The thing about living in a reputedly warm climate is that winter is cold because we never properly prepare for it.
We realise this every year and swear to insulate our houses and wear wool instead of cotton. Yet we still live in houses with single pane windows and gaps between the doors; we buy useless cotton jumpers (ironically big sellers at Woolies) and shiver in blankies around the damp glow of tellies.
So, on the first warm day in Cape Town, I found it a little strange that people were queuing for something cold at the Earth Fair Market on St Georges Mall. Being a Zimbo I naturally joined the queue. This chilly experience was well worth the wait.
We were queuing for hand made ice cream from The Creamery. This is the best thing since Christmas and I eventually found myself wandering St. Georges Mall in a peanut butter and jasmine daze.
Another strange thing about living in a warm climate is our love of the great indoors. On sunny days, particularly weekends, we spend a considerable amount of time in shopping malls. But out here along this roofless mall you can enjoy the sun, get what you need and take in the wonderful parade of people, most of whom look happier for being outside or avoiding their heavily made up 14 year old at the Cineplex.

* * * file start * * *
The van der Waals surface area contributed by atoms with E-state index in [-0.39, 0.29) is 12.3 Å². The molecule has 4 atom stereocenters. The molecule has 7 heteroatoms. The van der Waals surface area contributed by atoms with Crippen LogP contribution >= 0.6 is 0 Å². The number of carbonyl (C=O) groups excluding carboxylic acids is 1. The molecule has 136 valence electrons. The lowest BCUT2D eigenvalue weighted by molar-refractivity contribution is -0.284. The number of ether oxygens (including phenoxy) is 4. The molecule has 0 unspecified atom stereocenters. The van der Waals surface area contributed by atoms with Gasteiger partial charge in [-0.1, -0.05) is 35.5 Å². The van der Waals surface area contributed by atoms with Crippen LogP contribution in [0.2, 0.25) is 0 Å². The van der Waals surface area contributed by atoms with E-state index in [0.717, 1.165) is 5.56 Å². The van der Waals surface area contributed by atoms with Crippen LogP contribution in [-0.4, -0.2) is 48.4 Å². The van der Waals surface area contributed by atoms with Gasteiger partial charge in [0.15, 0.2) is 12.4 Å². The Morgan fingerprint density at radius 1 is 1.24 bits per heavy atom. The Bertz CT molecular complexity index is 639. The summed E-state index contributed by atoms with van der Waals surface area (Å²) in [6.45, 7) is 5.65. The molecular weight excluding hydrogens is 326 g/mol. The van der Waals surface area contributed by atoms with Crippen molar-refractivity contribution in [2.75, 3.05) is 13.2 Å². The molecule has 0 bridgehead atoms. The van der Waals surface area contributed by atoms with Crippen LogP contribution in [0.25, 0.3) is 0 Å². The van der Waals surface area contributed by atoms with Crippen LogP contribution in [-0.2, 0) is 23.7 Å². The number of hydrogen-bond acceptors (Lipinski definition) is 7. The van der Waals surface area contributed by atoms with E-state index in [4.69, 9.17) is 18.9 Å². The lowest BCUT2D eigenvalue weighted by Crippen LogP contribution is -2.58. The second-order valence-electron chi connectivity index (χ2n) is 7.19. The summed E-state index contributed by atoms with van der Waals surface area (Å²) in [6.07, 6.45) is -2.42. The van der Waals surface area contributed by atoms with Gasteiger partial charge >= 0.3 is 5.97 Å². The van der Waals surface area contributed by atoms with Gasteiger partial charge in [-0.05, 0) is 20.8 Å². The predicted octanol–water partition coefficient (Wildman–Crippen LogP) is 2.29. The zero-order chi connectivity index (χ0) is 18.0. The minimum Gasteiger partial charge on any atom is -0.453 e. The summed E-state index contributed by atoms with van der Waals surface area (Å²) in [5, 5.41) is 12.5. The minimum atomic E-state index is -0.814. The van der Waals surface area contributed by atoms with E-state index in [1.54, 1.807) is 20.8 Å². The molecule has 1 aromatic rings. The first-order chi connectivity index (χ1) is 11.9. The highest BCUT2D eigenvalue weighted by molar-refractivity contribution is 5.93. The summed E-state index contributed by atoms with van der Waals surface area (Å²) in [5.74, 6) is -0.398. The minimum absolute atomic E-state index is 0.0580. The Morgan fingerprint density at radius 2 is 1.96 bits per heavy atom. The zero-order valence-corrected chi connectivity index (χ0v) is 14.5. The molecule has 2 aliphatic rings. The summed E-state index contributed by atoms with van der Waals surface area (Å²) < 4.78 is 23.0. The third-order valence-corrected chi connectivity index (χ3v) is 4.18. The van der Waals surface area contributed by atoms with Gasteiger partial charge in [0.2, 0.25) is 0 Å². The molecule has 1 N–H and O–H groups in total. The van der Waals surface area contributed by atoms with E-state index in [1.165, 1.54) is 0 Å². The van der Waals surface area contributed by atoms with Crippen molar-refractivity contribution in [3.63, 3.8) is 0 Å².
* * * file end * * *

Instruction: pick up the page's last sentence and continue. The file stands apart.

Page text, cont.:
It is the diversity of this strip of Cape Town that I love – mall rats simply can’t survive the reality of it. Here, hipsters throw it down with Somalian traders, Xhosa is spoken in the same sentence as Shona, Victorian architecture flanks Art Deco and bright bankers slide notes into blind busker’s tins.
Alleys shoot off the mall onto Africa’s diaspora of traders on Green Market square, and flowers, that have travelled oceans in refrigerators, breath again for a couple of days at the flower market on Adderly.
It’s always changing. It’s always the same, and as the weather changes from cold to warm, it’s not just the ice cream that’ll warm your heart.
Short flik by Bauke Brouwer
The Earth Fair Market is held every Thursday on the St. Georges Cathedral side of the mall in Cape Town’s CBD.
Previous post by Anton Crone:« Meeting the King
Next post by Anton Crone:Alternative Cape Town: a sidecar tour of the Cape Peninsula »
Tags: food market